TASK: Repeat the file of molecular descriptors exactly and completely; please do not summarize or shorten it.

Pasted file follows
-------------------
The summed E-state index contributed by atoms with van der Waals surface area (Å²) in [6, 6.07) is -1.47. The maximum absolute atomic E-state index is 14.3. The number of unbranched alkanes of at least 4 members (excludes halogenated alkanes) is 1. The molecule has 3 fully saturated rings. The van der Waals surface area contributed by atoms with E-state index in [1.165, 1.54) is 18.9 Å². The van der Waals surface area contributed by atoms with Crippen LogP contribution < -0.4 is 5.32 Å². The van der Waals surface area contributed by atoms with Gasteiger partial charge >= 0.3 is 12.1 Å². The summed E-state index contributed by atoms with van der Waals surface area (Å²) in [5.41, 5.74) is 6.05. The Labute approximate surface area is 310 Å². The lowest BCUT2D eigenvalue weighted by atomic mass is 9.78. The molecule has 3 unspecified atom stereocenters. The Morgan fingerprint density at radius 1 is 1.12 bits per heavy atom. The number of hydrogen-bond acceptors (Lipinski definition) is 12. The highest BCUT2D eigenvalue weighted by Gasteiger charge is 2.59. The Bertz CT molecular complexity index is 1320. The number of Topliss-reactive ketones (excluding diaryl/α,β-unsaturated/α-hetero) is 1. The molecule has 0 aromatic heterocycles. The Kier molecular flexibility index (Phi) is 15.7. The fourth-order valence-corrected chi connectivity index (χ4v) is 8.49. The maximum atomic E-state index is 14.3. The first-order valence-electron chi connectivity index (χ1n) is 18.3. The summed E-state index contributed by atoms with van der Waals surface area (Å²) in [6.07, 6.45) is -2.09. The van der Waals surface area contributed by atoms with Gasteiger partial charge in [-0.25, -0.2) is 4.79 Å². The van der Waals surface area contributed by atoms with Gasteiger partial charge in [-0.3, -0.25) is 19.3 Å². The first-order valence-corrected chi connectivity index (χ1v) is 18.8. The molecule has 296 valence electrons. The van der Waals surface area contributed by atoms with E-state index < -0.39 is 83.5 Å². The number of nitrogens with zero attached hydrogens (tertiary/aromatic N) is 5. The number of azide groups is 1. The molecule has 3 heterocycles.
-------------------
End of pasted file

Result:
The summed E-state index contributed by atoms with van der Waals surface area (Å²) in [6, 6.07) is -1.47. The maximum absolute atomic E-state index is 14.3. The number of unbranched alkanes of at least 4 members (excludes halogenated alkanes) is 1. The molecule has 3 fully saturated rings. The van der Waals surface area contributed by atoms with E-state index in [1.165, 1.54) is 18.9 Å². The van der Waals surface area contributed by atoms with Crippen LogP contribution < -0.4 is 5.32 Å². The van der Waals surface area contributed by atoms with Gasteiger partial charge >= 0.3 is 12.1 Å². The summed E-state index contributed by atoms with van der Waals surface area (Å²) in [5.41, 5.74) is 6.05. The Labute approximate surface area is 310 Å². The lowest BCUT2D eigenvalue weighted by atomic mass is 9.78. The molecule has 3 unspecified atom stereocenters. The Morgan fingerprint density at radius 1 is 1.12 bits per heavy atom. The number of hydrogen-bond acceptors (Lipinski definition) is 12. The highest BCUT2D eigenvalue weighted by Gasteiger charge is 2.59. The Bertz CT molecular complexity index is 1320. The number of Topliss-reactive ketones (excluding diaryl/α,β-unsaturated/α-hetero) is 1. The molecule has 0 aromatic heterocycles. The Kier molecular flexibility index (Phi) is 15.7. The fourth-order valence-corrected chi connectivity index (χ4v) is 8.49. The maximum atomic E-state index is 14.3. The first-order valence-electron chi connectivity index (χ1n) is 18.3. The summed E-state index contributed by atoms with van der Waals surface area (Å²) in [6.07, 6.45) is -2.09. The van der Waals surface area contributed by atoms with Gasteiger partial charge in [-0.25, -0.2) is 4.79 Å². The van der Waals surface area contributed by atoms with Gasteiger partial charge in [-0.3, -0.25) is 19.3 Å². The first-order valence-corrected chi connectivity index (χ1v) is 18.8. The molecule has 296 valence electrons. The van der Waals surface area contributed by atoms with E-state index < -0.39 is 83.5 Å². The number of nitrogens with zero attached hydrogens (tertiary/aromatic N) is 5. The number of azide groups is 1. The molecule has 3 heterocycles.